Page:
Macron yet to take call from Australia’s Scott Morrison over sub snub

Australian PM hopes to speak with French president ‘when the time is right and the opportunity presents’

French president Emmanuel Macron has not yet taken a call from Scott Morrison amid continuing fury in Paris over the torn up submarine deal.

Morrison, the Australian prime minister, said he hoped to speak with Macron “when the time is right and when the opportunity presents” but he understood “the hurt and the disappointment” felt by France over the cancellation of the $90bn arrangement.

Macron and Joe Biden spoke by phone on Wednesday, nearly a week after the announcement of the defence partnership between Australia, the US and the UK prompted France to complain that it had been deliberately kept in the dark.

A joint statement issued by Macron and Biden after the call said that both leaders had “agreed that the situation would have benefited from open consultations among allies on matters of strategic interest to France and our European partners”.

In a sign of some progress, Macron promised the French ambassador to the United States would return to Washington next week. But it remains unclear when the French ambassador to Australia – who was also recalled to Paris late last week in protest at the decision – will return to his post.

Morrison said he was “glad” that Biden had been “able to reinforce, not just from the United States’ perspective, but from all partners in this new arrangement” the important role for France in the Indo-Pacific.

“I think that it’s been very important for the president to have that engagement,” Morrison told reporters in Washington on Thursday morning Australian time.

“I look forward, when the time is right and when the opportunity presents, that we will have a similar discussion.”

But Morrison suggested the issues between Australia and France would “take further time to work through than the ones that were being dealt with between the United States and France”.

Morrison said Australia valued its relationship with France, and wanted to work with it and Europe to preserve a stable and secure region.

“So our door is wide open. Our invitation is there. We understand the hurt and the disappointment. And we’ll be patient and we look forward to working with old friends again.”

Asked whether he would be willing to apologise to Macron when he spoke to him, Morrison stood by the decision and said he had acted in accordance with Australia’s national security interests.

“Hard decisions have to be made by prime ministers about our interests, and so of course that is something that was necessary for me to do.”

Morrison denied that Biden and Macron’s joint statement could be seen as a repudiation of Australia’s diplomacy in the lead-up to the deal’s cancellation.

Morrison said the US and France were Nato partners, a relationship that brought “certain expectations … about how they engage with each other on national security issues”.

“The issues that the US president was addressing are very different because it’s a different relationship, and has different obligations.”

Morrison maintained that Australia “had communicated” that it believed that a conventional submarine would no longer meet its requirements.

The French government has said it was “stabbed in the back” and “betrayed”, arguing the allies deliberately kept it in the dark and gave no genuine forewarning.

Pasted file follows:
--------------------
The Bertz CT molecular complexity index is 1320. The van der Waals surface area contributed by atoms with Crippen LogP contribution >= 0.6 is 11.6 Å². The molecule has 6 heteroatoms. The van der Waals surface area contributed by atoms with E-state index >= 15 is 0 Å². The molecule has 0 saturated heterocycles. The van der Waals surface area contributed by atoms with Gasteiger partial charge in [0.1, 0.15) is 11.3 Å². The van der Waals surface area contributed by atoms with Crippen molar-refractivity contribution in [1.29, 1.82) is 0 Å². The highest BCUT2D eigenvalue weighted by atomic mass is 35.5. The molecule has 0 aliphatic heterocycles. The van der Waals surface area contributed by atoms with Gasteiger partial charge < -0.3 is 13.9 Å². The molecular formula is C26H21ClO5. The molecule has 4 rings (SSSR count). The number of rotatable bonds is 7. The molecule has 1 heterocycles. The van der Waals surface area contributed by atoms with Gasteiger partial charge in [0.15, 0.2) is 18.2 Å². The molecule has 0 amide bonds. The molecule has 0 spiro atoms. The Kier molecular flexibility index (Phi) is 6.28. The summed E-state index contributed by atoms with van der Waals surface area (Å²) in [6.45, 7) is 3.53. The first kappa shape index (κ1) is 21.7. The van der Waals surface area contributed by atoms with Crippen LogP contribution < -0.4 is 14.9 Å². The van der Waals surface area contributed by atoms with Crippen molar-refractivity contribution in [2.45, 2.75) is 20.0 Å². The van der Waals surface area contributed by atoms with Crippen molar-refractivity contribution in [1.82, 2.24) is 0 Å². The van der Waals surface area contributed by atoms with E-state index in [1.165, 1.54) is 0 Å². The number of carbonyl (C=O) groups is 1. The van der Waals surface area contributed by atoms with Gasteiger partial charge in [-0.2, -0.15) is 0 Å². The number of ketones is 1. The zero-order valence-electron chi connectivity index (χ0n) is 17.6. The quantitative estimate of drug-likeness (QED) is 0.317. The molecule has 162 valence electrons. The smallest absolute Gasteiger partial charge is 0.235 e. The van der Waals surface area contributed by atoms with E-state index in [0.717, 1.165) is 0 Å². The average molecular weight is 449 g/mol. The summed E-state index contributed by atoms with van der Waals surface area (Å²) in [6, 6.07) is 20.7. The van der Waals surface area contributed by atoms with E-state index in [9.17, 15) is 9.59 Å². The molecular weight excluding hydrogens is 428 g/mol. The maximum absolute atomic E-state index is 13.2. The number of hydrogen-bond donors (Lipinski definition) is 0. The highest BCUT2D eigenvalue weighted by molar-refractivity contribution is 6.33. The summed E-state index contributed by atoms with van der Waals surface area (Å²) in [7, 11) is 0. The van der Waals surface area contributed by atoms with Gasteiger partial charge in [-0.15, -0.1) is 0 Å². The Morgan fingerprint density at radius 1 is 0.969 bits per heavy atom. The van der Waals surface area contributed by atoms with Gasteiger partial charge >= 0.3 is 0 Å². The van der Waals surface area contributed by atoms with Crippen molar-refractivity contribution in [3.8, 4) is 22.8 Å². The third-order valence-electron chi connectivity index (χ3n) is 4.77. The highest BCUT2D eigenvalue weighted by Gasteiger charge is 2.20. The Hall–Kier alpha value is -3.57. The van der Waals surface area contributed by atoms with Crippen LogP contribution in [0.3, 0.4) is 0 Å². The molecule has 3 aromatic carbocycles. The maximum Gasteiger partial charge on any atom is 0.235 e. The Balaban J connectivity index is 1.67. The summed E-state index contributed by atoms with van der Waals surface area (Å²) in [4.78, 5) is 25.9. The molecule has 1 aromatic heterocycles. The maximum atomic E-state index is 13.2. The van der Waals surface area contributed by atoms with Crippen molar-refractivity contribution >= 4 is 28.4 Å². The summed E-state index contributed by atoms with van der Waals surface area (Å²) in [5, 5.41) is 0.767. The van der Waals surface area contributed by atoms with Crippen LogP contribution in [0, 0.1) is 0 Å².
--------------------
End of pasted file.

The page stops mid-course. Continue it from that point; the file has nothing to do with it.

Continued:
On Wednesday Morrison held talks with congressional leaders on Capitol Hill, including Speaker Nancy Pelosi, in a bid to shore up support for legislation that will be needed to allow the US to share its sensitive nuclear technology with Australia.

Welcoming Morrison to the Pentagon on Wednesday, US defense secretary Lloyd Austin emphasised that the Aukus partnership was “designed to build on our existing alliances”.

Austin said the alignment between the US and Australia was “stronger than ever”, as both countries saw the region’s challenges “through a similar lens” and shared “the same sense of urgency”. Both sides flagged plans for more US military deployments to Australia after annual security talks in Washington last week.

Morrison thanked the US for its support of Australian evacuation operations after the fall of Afghanistan to the Taliban in August, saying “there is no way Australia would have been able to airlift 4,100 people out of that terrible site were it not for the sacrifice of the US defence forces”.

At a separate media event, Morrison took aim at his political rivals in Australia, after Labor’s foreign affairs spokesperson, Penny Wong, sought assurances on the implications of the new arrangement for nuclear-propelled submarines, including that Australia will maintain the freedom to “act alone” amid increasing technological dependence on the US.

While not departing from her party’s qualified support for the announcement, Wong will use a speech on Thursday to renew calls for the Coalition to set up a bipartisan process that includes Labor so the success of the multi-decade acquisition is not “at the mercy of changing political winds”.

“I think that Australians would be puzzled as to why there can be bipartisan support for this initiative in the United States and within days, within days, the Labor party seems to be having an each way bet,” Morrison said.

“I don’t have each way bets on national security.”

Morrison said the three conditions for support set out by Anthony Albanese would all be met. Labor has sought commitments that Australia will not set up a domestic civil nuclear industry, nor to acquire nuclear weapons, and that it will comply with the non-proliferation treaty.

Morrison said it was important for the initiative to have bipartisan support and “these matters will be worked through in the normal way”.

Contributor

Daniel Hurst

The GuardianTramp

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